Darknets, Greynets. Dark traffic. The words are frightening. The reality behind them is even more frightening. Increasingly clever hackers, thieves and scoundrels are using the Internet, peer-to-peer products, instant messaging and e-mail to wreak havoc, in ways and for purposes never before seen. Their motivation is clear: They want money, and lots of it. Worst of all, they prey on human nature — and business infrastructure — to do their dirty work for them.
First, some definitions.
Greynet is an offshoot of the term “darknet” which has been used by the entertainment community to denote secret societies that use sophisticated technologies and networks to conduct file sharing, CD and DVD copying, and theft of copyrighted material in general. FaceTime Communications in San Mateo, California coined the modified term to focus attention on network-enabled applications that are installed on a corporate user’s system without permission from IT, and that are very good at avoiding detection and blocking.
While some of these greynets, like instant messaging, have legitimate business uses, others do not, and all are at risk of serving as vectors for malware, loss of intellectual property, identity theft and more.
Dark traffic, according to security software vendor Tumbleweed, is related directly to e-mail and represents that portion of e-mail traffic that is not legitimate business communication. This includes spam, Directory Harvest Attacks, e-mail denial-of-service attacks, phishing attacks, e-mail-borne viruses and other communications unrelated to the delivery of valid e-mail messages. Today the company estimates that upwards of 70 percent of e-mail traffic is actually dark traffic. The cost to the enterprise can be staggering, since it calls for over-resourcing the e-mail infrastructure to handle traffic that doesn’t belong on the network.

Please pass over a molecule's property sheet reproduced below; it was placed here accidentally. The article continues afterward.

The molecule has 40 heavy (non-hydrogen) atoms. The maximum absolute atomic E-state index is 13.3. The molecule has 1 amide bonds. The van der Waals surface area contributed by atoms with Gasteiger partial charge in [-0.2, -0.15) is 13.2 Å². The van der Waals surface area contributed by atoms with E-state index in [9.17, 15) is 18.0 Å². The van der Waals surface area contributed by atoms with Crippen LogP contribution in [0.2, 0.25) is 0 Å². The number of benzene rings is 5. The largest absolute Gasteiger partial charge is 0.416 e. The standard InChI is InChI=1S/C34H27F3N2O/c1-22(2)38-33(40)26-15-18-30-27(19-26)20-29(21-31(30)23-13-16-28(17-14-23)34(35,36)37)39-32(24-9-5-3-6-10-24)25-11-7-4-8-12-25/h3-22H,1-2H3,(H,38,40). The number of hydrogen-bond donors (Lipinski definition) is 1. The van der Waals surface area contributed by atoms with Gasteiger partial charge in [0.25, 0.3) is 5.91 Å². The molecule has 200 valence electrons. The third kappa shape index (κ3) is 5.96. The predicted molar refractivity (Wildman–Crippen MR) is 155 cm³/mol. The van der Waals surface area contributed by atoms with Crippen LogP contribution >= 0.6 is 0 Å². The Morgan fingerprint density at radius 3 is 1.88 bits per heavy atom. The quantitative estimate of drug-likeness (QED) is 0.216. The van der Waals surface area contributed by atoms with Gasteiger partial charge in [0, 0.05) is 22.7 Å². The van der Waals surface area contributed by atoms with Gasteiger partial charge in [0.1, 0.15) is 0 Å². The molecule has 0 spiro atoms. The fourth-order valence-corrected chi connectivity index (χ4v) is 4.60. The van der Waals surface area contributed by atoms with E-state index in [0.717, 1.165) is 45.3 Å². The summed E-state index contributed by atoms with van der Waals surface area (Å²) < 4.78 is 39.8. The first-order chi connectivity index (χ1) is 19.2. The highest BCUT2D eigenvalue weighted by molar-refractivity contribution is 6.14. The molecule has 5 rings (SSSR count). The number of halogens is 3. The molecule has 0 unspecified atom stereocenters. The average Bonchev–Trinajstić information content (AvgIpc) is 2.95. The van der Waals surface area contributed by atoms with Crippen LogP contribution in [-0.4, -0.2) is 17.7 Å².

An Ugly, New World
These two terms, and the reality behind them, point to a changing world. Although one deals with unintended consequences of desktop applications, and the other with unwanted consequences of normal e-mail usage, both point out the fact that the bad guys are getting greedy.
Whereas participants in darknets might not have been motivated by profit, but rather by the desire for bragging rights or pleasure, those involved in greynets and dark traffic are clearly different. They fully understand the fact that corporations and government organizations are dependent on e-mail — and often on instant messaging, file-sharing and collaboration tools — to get business done. So they are piggybacking on this dependency to fill their pockets.
Dark Traffic: E-Mail Gone Bad
We have all seen the incredible rate at which spam grew from a minor nuisance to a major problem, giving birth to an entirely new genre of security solution vendor. But that was just the beginning. Now we are seeing a tremendous amount of e-mail traffic that should never make its way onto the network, taking advantage of a company’s e-mail infrastructure to steal legitimate e-mail addresses, or to maliciously bring down the company’s network.How big is the problem? According to Pete Chiccino, CIO of the Bancorp Bank headquartered in Philadelphia, up to 60 percent of his company’s e-mail could be considered “dark.”
“It’s mainly denial of service attacks, directory harvest attacks, and pharming and phishing,” said Chiccino, and the issue has escalated to the very top of the organization. “We are an Internet bank, and technology is what drives us. Any outage has a financial impact.”